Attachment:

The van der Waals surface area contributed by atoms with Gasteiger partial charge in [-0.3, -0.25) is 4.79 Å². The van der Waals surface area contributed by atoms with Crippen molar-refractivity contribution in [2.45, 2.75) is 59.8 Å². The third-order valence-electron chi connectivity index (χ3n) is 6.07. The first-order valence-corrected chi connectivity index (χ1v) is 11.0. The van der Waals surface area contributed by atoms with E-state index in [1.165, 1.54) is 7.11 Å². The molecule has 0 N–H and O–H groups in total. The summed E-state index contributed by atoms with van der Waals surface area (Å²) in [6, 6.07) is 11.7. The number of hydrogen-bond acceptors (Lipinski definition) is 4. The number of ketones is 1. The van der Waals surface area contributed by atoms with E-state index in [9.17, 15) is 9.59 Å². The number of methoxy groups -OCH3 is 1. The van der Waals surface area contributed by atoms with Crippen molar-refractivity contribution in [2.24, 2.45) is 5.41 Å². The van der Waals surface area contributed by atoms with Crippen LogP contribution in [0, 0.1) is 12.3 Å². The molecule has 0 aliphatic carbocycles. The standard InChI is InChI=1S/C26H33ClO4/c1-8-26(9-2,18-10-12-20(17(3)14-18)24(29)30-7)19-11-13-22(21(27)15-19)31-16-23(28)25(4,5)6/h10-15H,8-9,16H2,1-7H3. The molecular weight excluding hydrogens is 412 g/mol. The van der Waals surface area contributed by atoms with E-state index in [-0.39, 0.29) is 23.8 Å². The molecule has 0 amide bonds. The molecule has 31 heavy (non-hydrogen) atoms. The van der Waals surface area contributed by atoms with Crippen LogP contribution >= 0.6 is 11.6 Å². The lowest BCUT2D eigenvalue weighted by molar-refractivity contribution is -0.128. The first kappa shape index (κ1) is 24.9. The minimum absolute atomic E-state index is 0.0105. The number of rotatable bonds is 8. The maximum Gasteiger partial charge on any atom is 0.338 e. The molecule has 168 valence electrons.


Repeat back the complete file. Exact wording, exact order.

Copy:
The van der Waals surface area contributed by atoms with Gasteiger partial charge in [-0.3, -0.25) is 4.79 Å². The van der Waals surface area contributed by atoms with Crippen molar-refractivity contribution in [2.45, 2.75) is 59.8 Å². The third-order valence-electron chi connectivity index (χ3n) is 6.07. The first-order valence-corrected chi connectivity index (χ1v) is 11.0. The van der Waals surface area contributed by atoms with E-state index in [1.165, 1.54) is 7.11 Å². The molecule has 0 N–H and O–H groups in total. The summed E-state index contributed by atoms with van der Waals surface area (Å²) in [6, 6.07) is 11.7. The number of hydrogen-bond acceptors (Lipinski definition) is 4. The number of ketones is 1. The van der Waals surface area contributed by atoms with E-state index in [9.17, 15) is 9.59 Å². The number of methoxy groups -OCH3 is 1. The van der Waals surface area contributed by atoms with Crippen molar-refractivity contribution in [2.24, 2.45) is 5.41 Å². The van der Waals surface area contributed by atoms with Crippen LogP contribution in [0, 0.1) is 12.3 Å². The molecule has 0 aliphatic carbocycles. The standard InChI is InChI=1S/C26H33ClO4/c1-8-26(9-2,18-10-12-20(17(3)14-18)24(29)30-7)19-11-13-22(21(27)15-19)31-16-23(28)25(4,5)6/h10-15H,8-9,16H2,1-7H3. The molecular weight excluding hydrogens is 412 g/mol. The van der Waals surface area contributed by atoms with E-state index in [-0.39, 0.29) is 23.8 Å². The molecule has 0 amide bonds. The molecule has 31 heavy (non-hydrogen) atoms. The van der Waals surface area contributed by atoms with Crippen LogP contribution >= 0.6 is 11.6 Å². The lowest BCUT2D eigenvalue weighted by molar-refractivity contribution is -0.128. The first kappa shape index (κ1) is 24.9. The minimum absolute atomic E-state index is 0.0105. The number of rotatable bonds is 8. The maximum Gasteiger partial charge on any atom is 0.338 e. The molecule has 168 valence electrons.